I’ve been on the road now for about six months, and it’s been incredible. I am extremely grateful to be able to learn and grow through traveling the world. Yet I’ve realized that even with all the adventures, eventually I want to be a part of community and work with a company I truly believe in. Maybe that means starting my own 😉

There are some things in the making! Now I’m just waiting for everything to fall into place as it always does. Just remember, we are here in this life to make the most of our gifts and talents, and if we’re feeling “stuck” or unhappy, we just have to dig a little bit to uncover what lies beneath and believe we have what it takes to succeed! You got this! Do what excites you, what inspires you the most. 


The first half of December, we’ll be exploring Peru’s most famous region: Cusco. Then, I’ll be in Fort Worth, Texas visiting my best friend for a week. After that, Christmastime with the fam! After two years of spending the holidays without my family, I’m very excited to reunite with them once again.


How was your November? What were the highlights, challenges, and insights? What are some of your intentions for the upcoming month? 

Crossing the Peruvian Border…A Change in Perspective

Crossing the Peruvian Border…A Change in Perspective


We were only two hours into the bus ride from southern Ecuador across the Peruvian border and I’d already nearly lost my mind. We had six or seven hours to go, and the overnight bus was anything but comfortable.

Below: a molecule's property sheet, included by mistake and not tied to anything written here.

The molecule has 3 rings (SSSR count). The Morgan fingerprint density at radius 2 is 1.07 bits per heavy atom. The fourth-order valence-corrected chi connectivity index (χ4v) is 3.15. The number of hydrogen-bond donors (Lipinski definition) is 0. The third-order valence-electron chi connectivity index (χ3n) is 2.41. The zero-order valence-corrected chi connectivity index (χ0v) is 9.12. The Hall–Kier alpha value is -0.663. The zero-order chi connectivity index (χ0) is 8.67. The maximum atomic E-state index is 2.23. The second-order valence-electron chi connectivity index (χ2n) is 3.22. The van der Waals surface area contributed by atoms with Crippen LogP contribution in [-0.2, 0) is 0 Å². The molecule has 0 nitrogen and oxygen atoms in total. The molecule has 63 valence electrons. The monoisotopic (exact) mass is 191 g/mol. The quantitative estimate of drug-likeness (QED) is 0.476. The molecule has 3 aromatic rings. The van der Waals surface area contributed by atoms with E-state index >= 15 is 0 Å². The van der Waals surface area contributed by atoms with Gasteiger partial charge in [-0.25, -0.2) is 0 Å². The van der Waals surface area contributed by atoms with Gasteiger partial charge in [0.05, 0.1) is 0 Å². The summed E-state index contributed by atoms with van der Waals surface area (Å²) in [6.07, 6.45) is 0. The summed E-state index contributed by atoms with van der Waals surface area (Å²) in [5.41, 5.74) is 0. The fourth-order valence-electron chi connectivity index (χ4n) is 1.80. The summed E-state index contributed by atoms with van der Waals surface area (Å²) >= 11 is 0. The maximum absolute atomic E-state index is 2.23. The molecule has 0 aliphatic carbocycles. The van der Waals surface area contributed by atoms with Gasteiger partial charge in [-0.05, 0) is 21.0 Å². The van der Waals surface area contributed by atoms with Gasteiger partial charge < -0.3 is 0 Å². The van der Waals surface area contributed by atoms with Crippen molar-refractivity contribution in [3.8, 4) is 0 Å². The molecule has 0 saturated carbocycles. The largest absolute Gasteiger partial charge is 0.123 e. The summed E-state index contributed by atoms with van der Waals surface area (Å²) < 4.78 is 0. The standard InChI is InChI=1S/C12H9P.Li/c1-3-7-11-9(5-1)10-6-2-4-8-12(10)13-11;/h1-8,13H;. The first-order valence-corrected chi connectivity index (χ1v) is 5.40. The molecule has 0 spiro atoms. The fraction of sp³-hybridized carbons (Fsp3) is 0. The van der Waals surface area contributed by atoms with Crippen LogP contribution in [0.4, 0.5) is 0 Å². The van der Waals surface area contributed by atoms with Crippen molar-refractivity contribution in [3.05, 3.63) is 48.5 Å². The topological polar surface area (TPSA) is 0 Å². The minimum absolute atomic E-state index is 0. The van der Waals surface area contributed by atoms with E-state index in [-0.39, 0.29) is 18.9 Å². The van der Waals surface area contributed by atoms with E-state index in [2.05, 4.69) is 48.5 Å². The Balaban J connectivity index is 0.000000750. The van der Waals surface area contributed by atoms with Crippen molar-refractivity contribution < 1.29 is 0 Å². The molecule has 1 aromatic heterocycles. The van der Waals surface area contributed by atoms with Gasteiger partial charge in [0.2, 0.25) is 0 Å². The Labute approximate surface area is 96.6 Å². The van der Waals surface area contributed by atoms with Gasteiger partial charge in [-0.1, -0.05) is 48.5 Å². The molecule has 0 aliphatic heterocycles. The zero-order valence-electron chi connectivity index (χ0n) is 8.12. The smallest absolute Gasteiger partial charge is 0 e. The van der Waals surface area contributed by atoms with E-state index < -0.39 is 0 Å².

Grumpy old men were yelling at the driver about who knows what. The guy next to me was in a heated conversation about politics with the guy two rows back. Neglected babies crying at piercing octaves.

Turn after turn along dark mountainous roads, the combination of terror and motion sickness left me feeling even more anxious. As if things couldn’t get worse, the silent farter was slowly suffocating everyone in the bus.

I put on my headphones, turned the volume up, and moved back the window curtains to observe what was going on out there.

Midnight blue skies gave way to the golden warm glow of streetlamps. The full moon hung low beneath over the jagged silhouettes of mountains in the distance. A thousand stars dotted the sky.

And just like that…a change in perspective. I sat in silent awe and appreciation of the pure, great bliss of this moment in time and of the world passing by me through the view of a bus window.


Exploring Small-Town Colombia: Salento

Exploring Small-Town Colombia: Salento


We walked through Salento’s busy town square, stopping to talk with every Colombian in cowboy boots. Our Mission? To find the best deal for a day of horseback riding. Eventually, we made a deal with two teenagers who promised us a full day of horseback riding including a visit to a local coffee finca and a waterfall for 60,000 pesos, an equivalent of 20 USD. We followed the teenagers to their parents’ small horse farm down the street.



I should’ve known better when the Colombian cowboys asked our group who was the most experienced rider. Being the Mississippi native, all fingers pointed to me. They directed me to the overly energetic black horse, and I hopped on without too much hesitation.